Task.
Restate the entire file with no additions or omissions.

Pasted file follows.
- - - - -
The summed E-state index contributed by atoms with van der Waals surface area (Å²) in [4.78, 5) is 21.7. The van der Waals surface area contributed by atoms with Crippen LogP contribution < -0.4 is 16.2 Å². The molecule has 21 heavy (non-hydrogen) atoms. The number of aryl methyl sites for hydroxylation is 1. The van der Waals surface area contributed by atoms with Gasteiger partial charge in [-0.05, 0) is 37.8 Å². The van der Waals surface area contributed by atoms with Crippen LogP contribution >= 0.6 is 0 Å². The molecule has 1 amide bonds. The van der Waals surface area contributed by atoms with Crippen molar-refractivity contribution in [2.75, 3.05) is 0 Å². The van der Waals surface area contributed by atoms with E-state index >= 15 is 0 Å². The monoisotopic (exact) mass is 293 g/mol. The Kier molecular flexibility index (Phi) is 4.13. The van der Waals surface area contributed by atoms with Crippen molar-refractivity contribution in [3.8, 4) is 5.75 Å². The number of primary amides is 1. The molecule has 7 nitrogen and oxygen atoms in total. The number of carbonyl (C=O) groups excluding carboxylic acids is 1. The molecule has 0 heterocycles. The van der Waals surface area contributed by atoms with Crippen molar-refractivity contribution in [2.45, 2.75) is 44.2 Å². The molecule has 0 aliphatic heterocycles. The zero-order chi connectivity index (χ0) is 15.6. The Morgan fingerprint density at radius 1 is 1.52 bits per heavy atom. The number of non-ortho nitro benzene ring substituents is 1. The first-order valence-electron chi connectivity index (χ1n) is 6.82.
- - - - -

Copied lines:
The summed E-state index contributed by atoms with van der Waals surface area (Å²) in [4.78, 5) is 21.7. The van der Waals surface area contributed by atoms with Crippen LogP contribution < -0.4 is 16.2 Å². The molecule has 21 heavy (non-hydrogen) atoms. The number of aryl methyl sites for hydroxylation is 1. The van der Waals surface area contributed by atoms with Gasteiger partial charge in [-0.05, 0) is 37.8 Å². The van der Waals surface area contributed by atoms with Crippen LogP contribution >= 0.6 is 0 Å². The molecule has 1 amide bonds. The van der Waals surface area contributed by atoms with Crippen molar-refractivity contribution in [2.75, 3.05) is 0 Å². The van der Waals surface area contributed by atoms with E-state index >= 15 is 0 Å². The monoisotopic (exact) mass is 293 g/mol. The Kier molecular flexibility index (Phi) is 4.13. The van der Waals surface area contributed by atoms with Crippen molar-refractivity contribution in [3.8, 4) is 5.75 Å². The number of primary amides is 1. The molecule has 7 nitrogen and oxygen atoms in total. The number of carbonyl (C=O) groups excluding carboxylic acids is 1. The molecule has 0 heterocycles. The van der Waals surface area contributed by atoms with Crippen molar-refractivity contribution in [2.45, 2.75) is 44.2 Å². The molecule has 0 aliphatic heterocycles. The zero-order chi connectivity index (χ0) is 15.6. The Morgan fingerprint density at radius 1 is 1.52 bits per heavy atom. The number of non-ortho nitro benzene ring substituents is 1. The first-order valence-electron chi connectivity index (χ1n) is 6.82.